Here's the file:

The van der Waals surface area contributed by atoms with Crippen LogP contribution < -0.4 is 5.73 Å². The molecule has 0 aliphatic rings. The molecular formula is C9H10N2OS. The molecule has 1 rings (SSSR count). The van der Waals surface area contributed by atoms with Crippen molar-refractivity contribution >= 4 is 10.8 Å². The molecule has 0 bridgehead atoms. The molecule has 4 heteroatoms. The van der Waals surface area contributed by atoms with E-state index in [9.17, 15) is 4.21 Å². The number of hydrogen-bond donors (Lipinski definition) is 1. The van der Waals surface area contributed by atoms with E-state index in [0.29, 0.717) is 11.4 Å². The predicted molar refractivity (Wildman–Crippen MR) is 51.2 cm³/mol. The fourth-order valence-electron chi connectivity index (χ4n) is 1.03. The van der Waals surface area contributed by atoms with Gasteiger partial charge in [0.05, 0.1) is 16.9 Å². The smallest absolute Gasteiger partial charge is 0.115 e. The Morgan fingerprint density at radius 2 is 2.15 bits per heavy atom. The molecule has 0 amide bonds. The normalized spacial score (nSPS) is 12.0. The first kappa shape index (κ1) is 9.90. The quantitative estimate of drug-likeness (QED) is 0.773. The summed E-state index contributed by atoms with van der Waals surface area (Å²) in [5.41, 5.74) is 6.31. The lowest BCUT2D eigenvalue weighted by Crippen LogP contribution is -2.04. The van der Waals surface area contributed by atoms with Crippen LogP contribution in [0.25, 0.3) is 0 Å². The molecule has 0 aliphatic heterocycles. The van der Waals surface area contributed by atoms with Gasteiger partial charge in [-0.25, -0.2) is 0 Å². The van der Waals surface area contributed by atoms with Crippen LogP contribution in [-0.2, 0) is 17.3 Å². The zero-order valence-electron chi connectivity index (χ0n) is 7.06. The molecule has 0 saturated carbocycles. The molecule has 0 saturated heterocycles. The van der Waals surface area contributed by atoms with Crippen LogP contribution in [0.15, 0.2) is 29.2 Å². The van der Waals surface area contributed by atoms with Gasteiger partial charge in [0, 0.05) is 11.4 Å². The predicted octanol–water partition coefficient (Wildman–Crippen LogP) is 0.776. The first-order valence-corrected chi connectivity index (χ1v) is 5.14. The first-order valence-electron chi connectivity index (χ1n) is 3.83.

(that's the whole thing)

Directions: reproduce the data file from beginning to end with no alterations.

The van der Waals surface area contributed by atoms with Crippen LogP contribution < -0.4 is 5.73 Å². The molecule has 0 aliphatic rings. The molecular formula is C9H10N2OS. The molecule has 1 rings (SSSR count). The van der Waals surface area contributed by atoms with Crippen molar-refractivity contribution >= 4 is 10.8 Å². The molecule has 0 bridgehead atoms. The molecule has 4 heteroatoms. The van der Waals surface area contributed by atoms with E-state index in [9.17, 15) is 4.21 Å². The number of hydrogen-bond donors (Lipinski definition) is 1. The van der Waals surface area contributed by atoms with E-state index in [0.29, 0.717) is 11.4 Å². The predicted molar refractivity (Wildman–Crippen MR) is 51.2 cm³/mol. The fourth-order valence-electron chi connectivity index (χ4n) is 1.03. The van der Waals surface area contributed by atoms with Gasteiger partial charge in [0.05, 0.1) is 16.9 Å². The smallest absolute Gasteiger partial charge is 0.115 e. The Morgan fingerprint density at radius 2 is 2.15 bits per heavy atom. The molecule has 0 amide bonds. The normalized spacial score (nSPS) is 12.0. The first kappa shape index (κ1) is 9.90. The quantitative estimate of drug-likeness (QED) is 0.773. The summed E-state index contributed by atoms with van der Waals surface area (Å²) in [5.41, 5.74) is 6.31. The lowest BCUT2D eigenvalue weighted by Crippen LogP contribution is -2.04. The van der Waals surface area contributed by atoms with Crippen LogP contribution in [0.25, 0.3) is 0 Å². The molecule has 0 aliphatic heterocycles. The van der Waals surface area contributed by atoms with Gasteiger partial charge in [-0.25, -0.2) is 0 Å². The van der Waals surface area contributed by atoms with Crippen LogP contribution in [-0.2, 0) is 17.3 Å². The zero-order valence-electron chi connectivity index (χ0n) is 7.06. The molecule has 0 saturated carbocycles. The molecule has 0 saturated heterocycles. The van der Waals surface area contributed by atoms with Crippen LogP contribution in [0.15, 0.2) is 29.2 Å². The van der Waals surface area contributed by atoms with Gasteiger partial charge in [0, 0.05) is 11.4 Å². The predicted octanol–water partition coefficient (Wildman–Crippen LogP) is 0.776. The first-order valence-corrected chi connectivity index (χ1v) is 5.14. The first-order valence-electron chi connectivity index (χ1n) is 3.83.